Earlier this month, Dutch historian Rutger Bregman, author of Utopia For Realists, was interviewed by the high-profile Fox News presenter Tucker Carlson. During a panel discussion at the World Economic Forum in Davos in January, Bregman had bluntly told billionaires that they should stop avoiding taxes and pay their fair share:
“We gotta be talking about taxes. That’s it. Taxes, taxes, taxes. All the rest is bullshit, in my opinion.”
His comments went viral which, in turn, led to him being invited on to Carlson’s television show. It’s safe to say that the interview did not go as the right-wing host would have liked. In fact, Fox News decided not to air the segment. However, it was captured on mobile phone footage in the Amsterdam studio where Bregman was doing the interview and it was later distributed via Twitter. He told Carlson:
‘The vast majority of Americans, for years and years now, according to the polls – including Fox News viewers and including Republicans – are in favour of higher taxes on the rich. Higher inheritance taxes, higher top marginal tax rates, higher wealth taxes, it’s all really mainstream. But no one’s saying that at Davos, just as no one’s saying it on Fox News, right? And I think the explanation for that is quite simple, is that most of the people in Davos, but also here on this channel, have been bought by the billionaire class. You know? You’re not meant to say these things. So I just went there, and I thought, you know what, I’m just going to say it, just as I’m saying it right here on this channel.’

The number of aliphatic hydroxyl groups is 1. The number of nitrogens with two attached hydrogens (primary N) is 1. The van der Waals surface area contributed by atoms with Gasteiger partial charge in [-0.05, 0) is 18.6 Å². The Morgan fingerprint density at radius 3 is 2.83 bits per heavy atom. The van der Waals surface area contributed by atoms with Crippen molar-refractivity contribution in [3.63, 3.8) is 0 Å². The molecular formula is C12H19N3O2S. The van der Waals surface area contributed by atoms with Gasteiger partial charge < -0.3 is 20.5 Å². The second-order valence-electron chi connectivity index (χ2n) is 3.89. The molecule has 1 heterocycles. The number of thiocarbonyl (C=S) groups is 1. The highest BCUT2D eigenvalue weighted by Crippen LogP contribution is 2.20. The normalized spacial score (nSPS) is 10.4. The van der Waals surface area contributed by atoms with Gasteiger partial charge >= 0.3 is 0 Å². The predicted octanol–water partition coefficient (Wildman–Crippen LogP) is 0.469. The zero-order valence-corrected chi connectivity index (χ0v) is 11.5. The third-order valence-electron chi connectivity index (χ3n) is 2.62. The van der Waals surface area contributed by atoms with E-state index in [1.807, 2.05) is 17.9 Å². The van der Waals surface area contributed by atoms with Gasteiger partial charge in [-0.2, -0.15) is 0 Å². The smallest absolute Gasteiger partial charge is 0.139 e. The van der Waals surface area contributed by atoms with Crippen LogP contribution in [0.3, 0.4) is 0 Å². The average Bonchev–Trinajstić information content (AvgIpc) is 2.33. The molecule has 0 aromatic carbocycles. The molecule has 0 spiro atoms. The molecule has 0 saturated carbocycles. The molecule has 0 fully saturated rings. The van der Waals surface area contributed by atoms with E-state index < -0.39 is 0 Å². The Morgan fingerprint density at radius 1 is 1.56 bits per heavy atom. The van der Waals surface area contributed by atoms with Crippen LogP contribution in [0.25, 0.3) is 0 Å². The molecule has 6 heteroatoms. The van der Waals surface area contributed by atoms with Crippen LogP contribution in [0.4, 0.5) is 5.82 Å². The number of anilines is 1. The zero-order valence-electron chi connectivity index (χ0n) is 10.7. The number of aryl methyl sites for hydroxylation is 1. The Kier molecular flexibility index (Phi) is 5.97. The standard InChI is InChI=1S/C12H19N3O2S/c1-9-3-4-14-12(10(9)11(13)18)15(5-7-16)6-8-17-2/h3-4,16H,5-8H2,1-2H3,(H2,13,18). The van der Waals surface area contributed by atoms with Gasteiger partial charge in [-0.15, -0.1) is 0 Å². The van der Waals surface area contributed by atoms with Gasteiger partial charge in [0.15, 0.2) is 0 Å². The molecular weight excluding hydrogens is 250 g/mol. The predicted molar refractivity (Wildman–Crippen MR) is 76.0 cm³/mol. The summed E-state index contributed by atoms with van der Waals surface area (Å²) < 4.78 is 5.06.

Carlson was happy enough at this point. Indeed, he praised Bregman for what he’d said in Davos: “That was one of the great moments – maybe the great moment in Davos history.”
Carlson added: “If I was wearing a hat, I’d take it off to you.”
The Dutch historian continued:
‘America is still pretty much the most powerful country in the world, right? So if it really would want to, it could easily crack down on tax paradises. But the thing is, you guys have brought into power a president who doesn’t even want to share his own tax returns. I mean, who knows how many billions he has hidden in the Cayman Islands or in Bermuda. So I think the issue really is one of corruption and of people being bribed, and of not being, not talking about the real issues. What the family—what the Murdochs [owners of Fox News] basically want you to do is to scapegoat immigrants instead of talking about tax avoidance.’
By this point, it was clear that Carlson was unhappy with how the interview was going:
‘And I’m taking orders from the Murdochs, that’s what you’re saying?’
Bregman responded reasonably:
‘No, I mean, it doesn’t work that directly. But I mean, you’ve been part of the [right-wing libertarian think tank] Cato Institute, right? You’ve been a senior fellow there for years.’
The Fox News presenter interjected aggressively, seemingly rattled: “Well how does it work?”
‘Well, it works by you taking their dirty money. They’re funded by Koch billionaires, you know? It’s as easy as that. I mean, you are a millionaire, funded by billionaires, that’s what you are. And I’m glad you now finally jumped the bandwagon of people like Bernie Sanders and AOC [Alexandria Ocasio-Cortez, a newly elected Democrat politician in New York], but you’re not part of the solution, Mr. Carlson. You’re part of the problem, actually. … All the anchors, all the anchors of Fox—’
By this point, Carlson had lost it: “You would have to be a moron, you would have to be—”
Bregman carried on speaking:
‘They’re all millionaires. How is this possible? Well it’s very easy, you’re just not talking about certain things.